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"The Still — A Tribute to the NHS" Instagram Video

"The Still — A Tribute to the NHS" Is the Most Moving Depiction of London During Lockdown

On Thursday, filmmaker Luke Nutt shared a video to his Instagram titled "The Still — A Tribute to the NHS." The video (which has been viewed thousands of times in less than 24 hours) is one of the truest depictions of the social impact lockdown has had on London that I've seen. The three-minute video starts with sweeping shots of iconic London locations: Tower Bridge, Regent Street, Liberty London in Soho, and Piccadilly Circus Underground Station, for example. All deserted due to the ongoing COVID-19 lockdown in the UK.

But the video has a bigger message than to purely show the eerie quality of central London right now. It was also created to celebrate the key workers — and specifically those working for the NHS — each and every day. The video is voiced by Harley Alexander-Sulé, who starts the video with the cutting line, "The city of chaos cuts a lonely figure," and ends it by calling the NHS workers the "great saviours of London."

Speaking to POPSUGAR on Friday, Nutt said the video was inspired by a friend who works as a doctor in the NHS. She was creating voice notes to send to friends and family to update them on exactly what was happening in her hospital. She was calling it "The COVID Diary," and when Nutt and his team heard the stories, they immediately wanted to incorporate her words into the film.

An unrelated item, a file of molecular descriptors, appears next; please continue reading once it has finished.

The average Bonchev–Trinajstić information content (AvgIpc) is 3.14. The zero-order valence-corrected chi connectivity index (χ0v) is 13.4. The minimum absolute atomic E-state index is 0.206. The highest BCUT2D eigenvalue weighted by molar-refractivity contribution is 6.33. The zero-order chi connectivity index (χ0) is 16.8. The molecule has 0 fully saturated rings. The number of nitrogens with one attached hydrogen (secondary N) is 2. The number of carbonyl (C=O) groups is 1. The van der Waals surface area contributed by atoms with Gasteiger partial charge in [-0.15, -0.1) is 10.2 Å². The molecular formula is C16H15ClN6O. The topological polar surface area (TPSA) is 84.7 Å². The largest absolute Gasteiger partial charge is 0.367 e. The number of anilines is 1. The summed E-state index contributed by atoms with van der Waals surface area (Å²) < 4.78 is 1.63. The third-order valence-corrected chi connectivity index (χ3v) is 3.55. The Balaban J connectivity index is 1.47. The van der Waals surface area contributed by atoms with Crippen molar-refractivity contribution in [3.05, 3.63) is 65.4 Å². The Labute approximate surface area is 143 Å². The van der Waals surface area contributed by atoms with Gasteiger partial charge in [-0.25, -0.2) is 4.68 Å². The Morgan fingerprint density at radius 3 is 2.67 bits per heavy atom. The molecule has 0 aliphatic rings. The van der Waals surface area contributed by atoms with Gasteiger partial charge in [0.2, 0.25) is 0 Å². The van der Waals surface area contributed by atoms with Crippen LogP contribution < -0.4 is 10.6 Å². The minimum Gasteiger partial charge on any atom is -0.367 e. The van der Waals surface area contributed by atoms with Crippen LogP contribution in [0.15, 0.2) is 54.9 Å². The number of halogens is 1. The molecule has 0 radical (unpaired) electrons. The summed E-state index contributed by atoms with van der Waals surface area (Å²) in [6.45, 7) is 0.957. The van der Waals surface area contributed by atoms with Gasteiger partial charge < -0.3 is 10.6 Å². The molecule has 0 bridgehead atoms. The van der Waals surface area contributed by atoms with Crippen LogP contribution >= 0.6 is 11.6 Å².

I asked Nutt what it was like to be in central London when it was so quiet and completely devoid of the city's usual bustling energy. "I've always been fascinated with filming London . . . but I've never seen London in a state like this before and we probably never will before." Most of the shots were captured before the tighter lockdown was put in place, and Nutt admitted that it was strange and a bit emotional to see London so desolate. "It felt wrong, like I was on a movie set . . . I just wanted it to be back to normal," he said.

We've all seen the photos of essential workers (be that NHS workers, delivery drivers, or supermarket employees) holding up signs with variations of the words, "We go to work for you. Please say home for us." This is a message reiterated in "The Still — A Tribute to the NHS," which ends by saying, "We rally behind you, great saviours of London and take this, our chance to stand still, to stand up, to change gear. To change our city, forever."

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